The researchers also examined the parenting styles to predict the occurrence and timing of the dissolution of kids’ best friendships from the beginning to the end of elementary school (grades one to six). (IANS)

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Trauma in Childhood is Linked to Negative Outcomes in Adulthood

"The participants who felt more optimistic or in control of their lives may have been better at waking up with pain but somehow managing not to let it ruin their day.

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The findings, published in the Journal of Behavioural Medicine, suggested that experiencing trauma or adversity in childhood or adolescence was linked with mood or sleep problems in adulthood.
A Child in pain, Pixabay

Do you want your children to be happy when they grow up? If yes, then you have to make sure that they are not experiencing any kind of trauma as a child. A new study, including an Indian-origin researcher, suggests that childhood trauma or adversity may trigger physical pain in adulthood.

The findings, published in the Journal of Behavioural Medicine, suggested that experiencing trauma or adversity in childhood or adolescence was linked with mood or sleep problems in adulthood.

“The findings suggest that early life trauma is leading to adults having more problems with mood and sleep, which in turn lead to them feeling more pain and feeling like pain is interfering with their day,” said co-author Ambika Mathur from the Pennsylvania State University.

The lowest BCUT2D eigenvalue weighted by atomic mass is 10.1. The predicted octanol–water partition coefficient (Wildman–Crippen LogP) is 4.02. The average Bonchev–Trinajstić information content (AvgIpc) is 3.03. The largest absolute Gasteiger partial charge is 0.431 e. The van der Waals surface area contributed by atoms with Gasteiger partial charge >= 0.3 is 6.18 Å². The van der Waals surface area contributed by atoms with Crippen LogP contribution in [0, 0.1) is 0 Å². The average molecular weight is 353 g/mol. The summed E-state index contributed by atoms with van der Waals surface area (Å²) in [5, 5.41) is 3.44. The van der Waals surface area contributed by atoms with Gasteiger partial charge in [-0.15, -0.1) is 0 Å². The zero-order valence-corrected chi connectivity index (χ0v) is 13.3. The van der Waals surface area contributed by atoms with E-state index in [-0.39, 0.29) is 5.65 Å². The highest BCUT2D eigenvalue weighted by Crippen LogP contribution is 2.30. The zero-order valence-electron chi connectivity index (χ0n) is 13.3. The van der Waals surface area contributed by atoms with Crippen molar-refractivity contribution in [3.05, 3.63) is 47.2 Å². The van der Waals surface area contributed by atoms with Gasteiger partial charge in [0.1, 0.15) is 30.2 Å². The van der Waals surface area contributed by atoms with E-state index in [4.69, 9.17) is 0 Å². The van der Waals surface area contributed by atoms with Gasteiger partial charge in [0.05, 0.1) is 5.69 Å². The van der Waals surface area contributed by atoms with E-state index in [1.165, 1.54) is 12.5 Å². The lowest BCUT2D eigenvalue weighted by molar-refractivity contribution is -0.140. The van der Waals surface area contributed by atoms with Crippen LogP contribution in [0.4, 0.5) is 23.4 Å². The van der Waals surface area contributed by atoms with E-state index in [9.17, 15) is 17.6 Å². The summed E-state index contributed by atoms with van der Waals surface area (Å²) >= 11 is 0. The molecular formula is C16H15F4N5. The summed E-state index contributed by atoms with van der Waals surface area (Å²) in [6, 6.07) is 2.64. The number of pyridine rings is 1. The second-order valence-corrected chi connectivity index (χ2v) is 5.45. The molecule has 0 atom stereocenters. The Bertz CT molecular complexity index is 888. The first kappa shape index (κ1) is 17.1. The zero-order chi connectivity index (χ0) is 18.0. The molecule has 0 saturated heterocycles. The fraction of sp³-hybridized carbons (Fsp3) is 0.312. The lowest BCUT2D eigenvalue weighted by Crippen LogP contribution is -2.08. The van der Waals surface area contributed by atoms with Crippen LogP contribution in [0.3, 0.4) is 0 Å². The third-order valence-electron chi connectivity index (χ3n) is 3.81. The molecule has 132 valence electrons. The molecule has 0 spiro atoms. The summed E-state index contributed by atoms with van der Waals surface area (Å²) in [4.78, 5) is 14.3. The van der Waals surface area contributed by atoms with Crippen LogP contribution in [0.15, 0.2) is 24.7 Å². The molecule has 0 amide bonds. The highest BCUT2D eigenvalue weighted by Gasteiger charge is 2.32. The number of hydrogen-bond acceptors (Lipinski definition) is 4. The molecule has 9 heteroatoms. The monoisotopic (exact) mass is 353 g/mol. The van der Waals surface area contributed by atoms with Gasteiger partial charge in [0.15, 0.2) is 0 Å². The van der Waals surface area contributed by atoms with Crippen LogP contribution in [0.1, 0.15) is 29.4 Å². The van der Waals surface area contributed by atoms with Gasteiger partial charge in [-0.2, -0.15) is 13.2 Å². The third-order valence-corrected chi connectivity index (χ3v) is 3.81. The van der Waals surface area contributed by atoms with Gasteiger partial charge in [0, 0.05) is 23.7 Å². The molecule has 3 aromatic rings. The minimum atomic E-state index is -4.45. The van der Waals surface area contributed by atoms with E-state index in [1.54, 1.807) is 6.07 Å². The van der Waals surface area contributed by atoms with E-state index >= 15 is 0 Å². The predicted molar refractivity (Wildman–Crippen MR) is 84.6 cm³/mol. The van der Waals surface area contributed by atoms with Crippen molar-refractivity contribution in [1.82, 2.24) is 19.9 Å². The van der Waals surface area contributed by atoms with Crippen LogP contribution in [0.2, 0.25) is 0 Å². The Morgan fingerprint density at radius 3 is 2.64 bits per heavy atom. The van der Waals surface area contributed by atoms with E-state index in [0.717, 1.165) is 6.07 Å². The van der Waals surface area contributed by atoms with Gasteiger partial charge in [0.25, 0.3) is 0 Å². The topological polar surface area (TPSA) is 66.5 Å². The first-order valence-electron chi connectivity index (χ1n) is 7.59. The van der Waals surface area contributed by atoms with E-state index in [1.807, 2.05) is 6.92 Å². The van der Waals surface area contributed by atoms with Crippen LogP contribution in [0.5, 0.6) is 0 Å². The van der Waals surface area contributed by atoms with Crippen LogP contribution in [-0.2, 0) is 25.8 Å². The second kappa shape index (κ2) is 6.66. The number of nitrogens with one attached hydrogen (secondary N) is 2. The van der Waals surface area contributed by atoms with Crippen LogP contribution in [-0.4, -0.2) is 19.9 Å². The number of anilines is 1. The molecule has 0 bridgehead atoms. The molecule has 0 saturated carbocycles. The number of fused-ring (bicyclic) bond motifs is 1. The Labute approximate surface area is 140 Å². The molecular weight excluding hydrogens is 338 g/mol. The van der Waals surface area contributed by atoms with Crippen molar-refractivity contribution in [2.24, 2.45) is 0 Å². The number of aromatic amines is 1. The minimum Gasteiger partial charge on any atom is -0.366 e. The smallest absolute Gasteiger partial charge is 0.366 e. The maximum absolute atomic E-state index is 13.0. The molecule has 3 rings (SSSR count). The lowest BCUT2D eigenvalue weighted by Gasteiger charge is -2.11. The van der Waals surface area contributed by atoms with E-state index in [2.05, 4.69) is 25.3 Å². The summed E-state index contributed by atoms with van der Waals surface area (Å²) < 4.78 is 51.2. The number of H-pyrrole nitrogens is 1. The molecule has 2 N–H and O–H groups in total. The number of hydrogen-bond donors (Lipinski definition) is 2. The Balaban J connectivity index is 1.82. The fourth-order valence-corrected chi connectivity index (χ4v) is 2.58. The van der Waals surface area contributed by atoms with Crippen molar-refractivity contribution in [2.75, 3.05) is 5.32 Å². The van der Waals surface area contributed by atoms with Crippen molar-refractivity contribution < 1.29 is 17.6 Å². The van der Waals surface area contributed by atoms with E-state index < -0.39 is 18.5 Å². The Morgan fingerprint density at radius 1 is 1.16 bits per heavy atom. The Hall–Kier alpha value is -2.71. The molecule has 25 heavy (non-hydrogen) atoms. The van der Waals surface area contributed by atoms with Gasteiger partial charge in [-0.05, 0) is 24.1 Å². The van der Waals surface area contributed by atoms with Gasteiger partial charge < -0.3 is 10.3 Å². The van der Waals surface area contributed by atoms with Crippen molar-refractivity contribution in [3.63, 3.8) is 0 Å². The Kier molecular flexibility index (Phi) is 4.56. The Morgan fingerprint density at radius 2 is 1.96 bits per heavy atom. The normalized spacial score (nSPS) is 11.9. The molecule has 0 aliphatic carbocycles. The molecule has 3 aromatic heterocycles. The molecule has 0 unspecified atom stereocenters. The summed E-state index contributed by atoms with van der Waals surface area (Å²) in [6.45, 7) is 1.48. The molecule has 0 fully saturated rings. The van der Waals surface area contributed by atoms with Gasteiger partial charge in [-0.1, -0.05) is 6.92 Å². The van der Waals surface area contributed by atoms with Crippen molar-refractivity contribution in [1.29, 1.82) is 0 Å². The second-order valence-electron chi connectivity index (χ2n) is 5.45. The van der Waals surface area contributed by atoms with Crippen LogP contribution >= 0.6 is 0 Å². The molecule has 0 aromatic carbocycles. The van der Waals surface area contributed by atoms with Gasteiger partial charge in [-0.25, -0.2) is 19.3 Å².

But the connection was weaker in those who felt more optimistic and in control of their lives, the researcher said.

“The participants who felt more optimistic or in control of their lives may have been better at waking up with pain but somehow managing not to let it ruin their day.

“They may be feeling the same amount or intensity of pain, but they’ve taken control of and are optimistic about not letting the pain interfere with their day,” Mathur added.

The findings, published in the Journal of Behavioural Medicine, suggested that experiencing trauma or adversity in childhood or adolescence was linked with mood or sleep problems in adulthood.
Childhood Trauma can lead to pain in Adulthood, Pixabay

The findings build on previous research that suggests a link between adult physical pain and early-in-life trauma or adversity, which can include abuse or neglect, major illness, financial issues, or loss of a parent, among others, the researcher said.

For the current study, researchers recruited a diverse group of 265 participants who reported some form of adversity in their early lives.

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They answered questions about their early childhood or adolescent adversity, current mood, sleep disturbances, optimism, how in control of their lives they feel, and if they recently felt pain.

The researchers also looked at how optimism or feeling in control could affect how much pain a person experiences.

They found that while participants who showed these forms of resilience didn’t have as strong a connection between trouble sleeping and pain interfering with their day, the resilience didn’t affect the intensity of pain. (IANS)